Changes in the world’s PC market that are driving down sales is having an impact in the Triangle.

Confirming reports to WRAL about layoffs being made at the executive headquarters of Lenovo, a corporate spokesperson said the job cuts and said they were made as part of the transition of the world’s No. 2 PC maker toward a more diversified lineup of products.

“While is extremely difficult for us to make changes like this, particularly when the company is doing well, it is absolutely necessary for us to ensure our long-term success,” Ray Gorman, executive director of external communications at Lenovo, told WRAL News.

On Thursday, Lenovo discloses its most recently quarterly earnings as it ramps up smartphone sales with a target of 60 million units this year and just last week formally launched its Yoga laptop/tablet device that can separate into two units while also unveiling huge, stylish tabletop PCs that can be incorporated into pieces of furniture. Lenovo has so far managed to continue to increase PC sales while those of its competitors have suffered, but that fact has not eased concerns within corporate management about the sweeping changes taking place across the industry. 

Lenovo Chairman and CEO Yang Yuanqing describes the strategy as “PC Plus,” one in which the company relies less on PCs while selling more Internet-connected devices such as tablets, smartphones, servers and smart TVs. Yet at the same time Lenovo remains focused on toppling HP as the world’s No. 1 PC maker and growing computer sales even as the global market slows.

At a recent kickoff meeting in Raleigh for the new fiscal year, Yang warned some 3,000 Americas employees that the company would face challenges as consumers and businesses shift interest toward non-PC devices.

“So team, in the coming year we must weather through the storm,” he explained. “At the same time, PCs are still our bread and butter.

“I expect us to maintain our growth in sales, in shipments and in profits.”

Noting those economic realities, Lenovo made “some” cuts in full-time and contractor staff last week, Gorman said. The company employs some 2,000 people in North Carolina with most of those working at Morrisville.

However, the number was “small enough” that the total won’t be disclosed, Gorman added.

No layoffs were reported at the North Carolina Department of Commerce where substantial job cuts must be reported under the federal Worker Adjustment and Retraining Notification (WARN) Act.

Even as the cuts were made in Morrisville, the company has been adding jobs as it ramps up PC production in the U.S. through a recently opened manufacturing line at its distribution center in the Triad. Some 115 jobs are expected to be added this year.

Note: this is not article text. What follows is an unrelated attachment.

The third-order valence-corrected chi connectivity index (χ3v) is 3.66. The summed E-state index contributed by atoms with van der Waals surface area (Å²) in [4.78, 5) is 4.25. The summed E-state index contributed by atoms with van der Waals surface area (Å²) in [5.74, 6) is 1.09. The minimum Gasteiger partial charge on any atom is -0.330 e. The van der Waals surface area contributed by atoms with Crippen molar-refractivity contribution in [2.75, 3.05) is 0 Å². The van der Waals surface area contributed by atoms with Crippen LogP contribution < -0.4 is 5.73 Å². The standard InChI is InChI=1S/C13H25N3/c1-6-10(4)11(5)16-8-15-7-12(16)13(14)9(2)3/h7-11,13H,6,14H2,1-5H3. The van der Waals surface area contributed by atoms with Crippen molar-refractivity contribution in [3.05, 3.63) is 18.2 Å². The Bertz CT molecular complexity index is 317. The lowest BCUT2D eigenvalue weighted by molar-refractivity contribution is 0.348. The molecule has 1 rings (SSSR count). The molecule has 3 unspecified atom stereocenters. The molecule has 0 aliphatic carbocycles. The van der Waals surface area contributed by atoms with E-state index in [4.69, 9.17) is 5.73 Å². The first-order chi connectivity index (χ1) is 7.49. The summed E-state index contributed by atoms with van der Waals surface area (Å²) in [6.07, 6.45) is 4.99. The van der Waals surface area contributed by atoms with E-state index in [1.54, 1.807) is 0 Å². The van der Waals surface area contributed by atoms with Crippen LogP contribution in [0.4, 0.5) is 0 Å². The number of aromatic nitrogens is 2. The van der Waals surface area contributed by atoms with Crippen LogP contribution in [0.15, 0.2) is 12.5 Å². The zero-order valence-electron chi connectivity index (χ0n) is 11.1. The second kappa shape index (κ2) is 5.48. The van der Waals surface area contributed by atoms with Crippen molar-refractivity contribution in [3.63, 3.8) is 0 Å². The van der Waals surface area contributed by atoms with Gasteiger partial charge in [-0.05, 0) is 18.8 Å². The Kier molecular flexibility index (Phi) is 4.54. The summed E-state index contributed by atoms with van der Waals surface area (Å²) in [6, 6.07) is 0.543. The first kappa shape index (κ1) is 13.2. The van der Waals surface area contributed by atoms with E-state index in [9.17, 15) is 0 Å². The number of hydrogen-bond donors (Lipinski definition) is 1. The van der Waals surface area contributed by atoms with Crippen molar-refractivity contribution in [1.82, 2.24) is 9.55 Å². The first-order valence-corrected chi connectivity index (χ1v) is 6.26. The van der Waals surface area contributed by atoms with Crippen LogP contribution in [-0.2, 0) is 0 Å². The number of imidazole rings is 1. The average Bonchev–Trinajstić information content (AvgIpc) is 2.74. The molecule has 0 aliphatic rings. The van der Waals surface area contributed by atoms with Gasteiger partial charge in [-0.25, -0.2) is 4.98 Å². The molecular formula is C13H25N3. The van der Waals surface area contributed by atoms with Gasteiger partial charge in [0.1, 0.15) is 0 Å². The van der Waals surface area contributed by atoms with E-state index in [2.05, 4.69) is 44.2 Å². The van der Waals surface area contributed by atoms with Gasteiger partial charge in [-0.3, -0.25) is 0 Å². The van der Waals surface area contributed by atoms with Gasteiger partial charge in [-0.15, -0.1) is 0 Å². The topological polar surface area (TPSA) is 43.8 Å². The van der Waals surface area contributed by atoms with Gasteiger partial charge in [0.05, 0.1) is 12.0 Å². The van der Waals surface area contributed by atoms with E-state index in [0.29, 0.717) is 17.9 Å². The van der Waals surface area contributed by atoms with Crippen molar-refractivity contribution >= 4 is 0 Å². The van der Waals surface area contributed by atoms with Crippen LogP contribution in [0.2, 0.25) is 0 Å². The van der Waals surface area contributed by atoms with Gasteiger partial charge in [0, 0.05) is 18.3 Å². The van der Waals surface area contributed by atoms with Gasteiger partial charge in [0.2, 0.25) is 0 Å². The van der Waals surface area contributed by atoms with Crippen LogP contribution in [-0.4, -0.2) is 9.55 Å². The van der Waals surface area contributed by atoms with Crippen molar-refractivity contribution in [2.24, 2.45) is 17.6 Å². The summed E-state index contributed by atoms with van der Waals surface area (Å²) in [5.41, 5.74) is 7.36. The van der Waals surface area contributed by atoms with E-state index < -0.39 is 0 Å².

Gorman also pointed out that Lenovo has increased its work force in North Carolina “by a third” mover the past five years as it grew the Morrisville campus to three buildings from two and expanded the Triad center. 

Lenovo bought IBM’s largely Triangle based PC division in 2005 and used that acquisition to virtually tie, if not pass, HP as the world’s No. 1 PC producer. 

In explaining the job cuts, Gorman pointed out the changing business and the adjustments Lenovo is making.

“As you know, the latest figures have shown that growth in the PC industry, which is approximately 90% of our business, has slowed dramatically,” he explained. “The technology shifts that are re-shaping our industry … tablets, convertibles, smartphones, etc. are fueling growth at a faster pace than traditional PCs.

“To help meet these shifts in our industry, achieve our goals and beat market expectations, we need to continue to invest in these high-growth areas, what we call PC Plus, while reducing our expenses and cost structure, especially in areas with slower growth.”

Gorman said cuts affected contractors and employees.

“We took action  to eliminate some contractor positions and reduce staffing levels in certain functions at our Morrisville headquarters to help decrease expenses in areas that are being impacted by the shift in industry growth from traditional PC to PC Plus,” he noted. “The staffing reductions are limited to roles that are no longer required as we rebalance our skills, function by function, department by department to focus more on our PC Plus strategy. It’s a small enough number that we will not be announcing or reporting it.”

Gorman also said Lenovo still expects to grow its North Carolina presence.

“While is extremely difficult for us to make changes like this, particularly when the company is doing well, it is absolutely necessary for us to ensure our long-term success. Historically we have anticipated trends and planned well for the future, and on balance we have been adding jobs in NC: moving a call center here from Toronto, moving support jobs here from India, adding jobs and opening a manufacturing site at Whitsett,” Gorman said.

“Since 2008, we’ve grown our employee population in NC by a third, and this [decision] won’t change that. We will continue to invest in new skills and new jobs in NC.

“This is rapidly changing market, so we must continue to reduce costs where have to, invest where it fits our strategy and run our business as efficiently and as effectively as possible to both meet our short-term challenges, and ensure our future growth. Our commitment to the Triangle and to NC remains strong, and that will not change.”

[LENOVO ARCHIVE: Check out eight years of Lenovo stories as reported in WRALTechWire.]